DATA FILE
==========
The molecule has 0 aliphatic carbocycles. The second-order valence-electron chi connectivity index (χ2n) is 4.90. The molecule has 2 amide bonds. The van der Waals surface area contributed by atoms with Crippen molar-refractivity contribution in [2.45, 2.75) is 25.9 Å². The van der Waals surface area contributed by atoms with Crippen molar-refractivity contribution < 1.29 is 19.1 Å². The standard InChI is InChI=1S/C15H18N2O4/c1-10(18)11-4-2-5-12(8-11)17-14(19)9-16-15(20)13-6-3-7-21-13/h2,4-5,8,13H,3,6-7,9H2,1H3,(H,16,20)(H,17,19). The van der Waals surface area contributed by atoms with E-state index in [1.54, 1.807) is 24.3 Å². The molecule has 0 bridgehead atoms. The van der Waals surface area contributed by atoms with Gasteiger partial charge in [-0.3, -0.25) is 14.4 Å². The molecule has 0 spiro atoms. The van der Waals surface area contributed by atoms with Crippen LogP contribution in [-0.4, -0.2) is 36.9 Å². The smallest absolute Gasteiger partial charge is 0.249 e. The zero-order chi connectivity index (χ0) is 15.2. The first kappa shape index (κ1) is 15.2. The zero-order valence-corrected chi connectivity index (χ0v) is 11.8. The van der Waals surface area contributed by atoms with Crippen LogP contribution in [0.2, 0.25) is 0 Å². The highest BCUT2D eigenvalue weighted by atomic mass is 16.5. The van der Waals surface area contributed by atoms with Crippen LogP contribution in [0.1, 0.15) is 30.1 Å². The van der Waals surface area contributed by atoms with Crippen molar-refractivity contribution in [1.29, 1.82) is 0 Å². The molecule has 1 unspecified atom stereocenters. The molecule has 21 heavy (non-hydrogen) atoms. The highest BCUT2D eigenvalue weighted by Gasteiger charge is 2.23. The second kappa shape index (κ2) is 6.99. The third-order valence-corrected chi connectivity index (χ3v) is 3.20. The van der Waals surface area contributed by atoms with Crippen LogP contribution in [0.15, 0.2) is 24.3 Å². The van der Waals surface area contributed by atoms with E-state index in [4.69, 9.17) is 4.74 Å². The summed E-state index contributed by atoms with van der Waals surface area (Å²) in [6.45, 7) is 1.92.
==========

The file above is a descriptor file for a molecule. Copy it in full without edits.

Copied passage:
The molecule has 0 aliphatic carbocycles. The second-order valence-electron chi connectivity index (χ2n) is 4.90. The molecule has 2 amide bonds. The van der Waals surface area contributed by atoms with Crippen molar-refractivity contribution in [2.45, 2.75) is 25.9 Å². The van der Waals surface area contributed by atoms with Crippen molar-refractivity contribution < 1.29 is 19.1 Å². The standard InChI is InChI=1S/C15H18N2O4/c1-10(18)11-4-2-5-12(8-11)17-14(19)9-16-15(20)13-6-3-7-21-13/h2,4-5,8,13H,3,6-7,9H2,1H3,(H,16,20)(H,17,19). The van der Waals surface area contributed by atoms with E-state index in [1.54, 1.807) is 24.3 Å². The molecule has 0 bridgehead atoms. The van der Waals surface area contributed by atoms with Gasteiger partial charge in [-0.3, -0.25) is 14.4 Å². The molecule has 0 spiro atoms. The van der Waals surface area contributed by atoms with Crippen LogP contribution in [-0.4, -0.2) is 36.9 Å². The smallest absolute Gasteiger partial charge is 0.249 e. The zero-order chi connectivity index (χ0) is 15.2. The first kappa shape index (κ1) is 15.2. The zero-order valence-corrected chi connectivity index (χ0v) is 11.8. The van der Waals surface area contributed by atoms with Crippen LogP contribution in [0.2, 0.25) is 0 Å². The highest BCUT2D eigenvalue weighted by atomic mass is 16.5. The van der Waals surface area contributed by atoms with Crippen LogP contribution in [0.1, 0.15) is 30.1 Å². The van der Waals surface area contributed by atoms with Crippen molar-refractivity contribution in [1.29, 1.82) is 0 Å². The molecule has 1 unspecified atom stereocenters. The molecule has 21 heavy (non-hydrogen) atoms. The highest BCUT2D eigenvalue weighted by Gasteiger charge is 2.23. The second kappa shape index (κ2) is 6.99. The third-order valence-corrected chi connectivity index (χ3v) is 3.20. The van der Waals surface area contributed by atoms with Crippen LogP contribution in [0.15, 0.2) is 24.3 Å². The van der Waals surface area contributed by atoms with E-state index in [4.69, 9.17) is 4.74 Å². The summed E-state index contributed by atoms with van der Waals surface area (Å²) in [6.45, 7) is 1.92.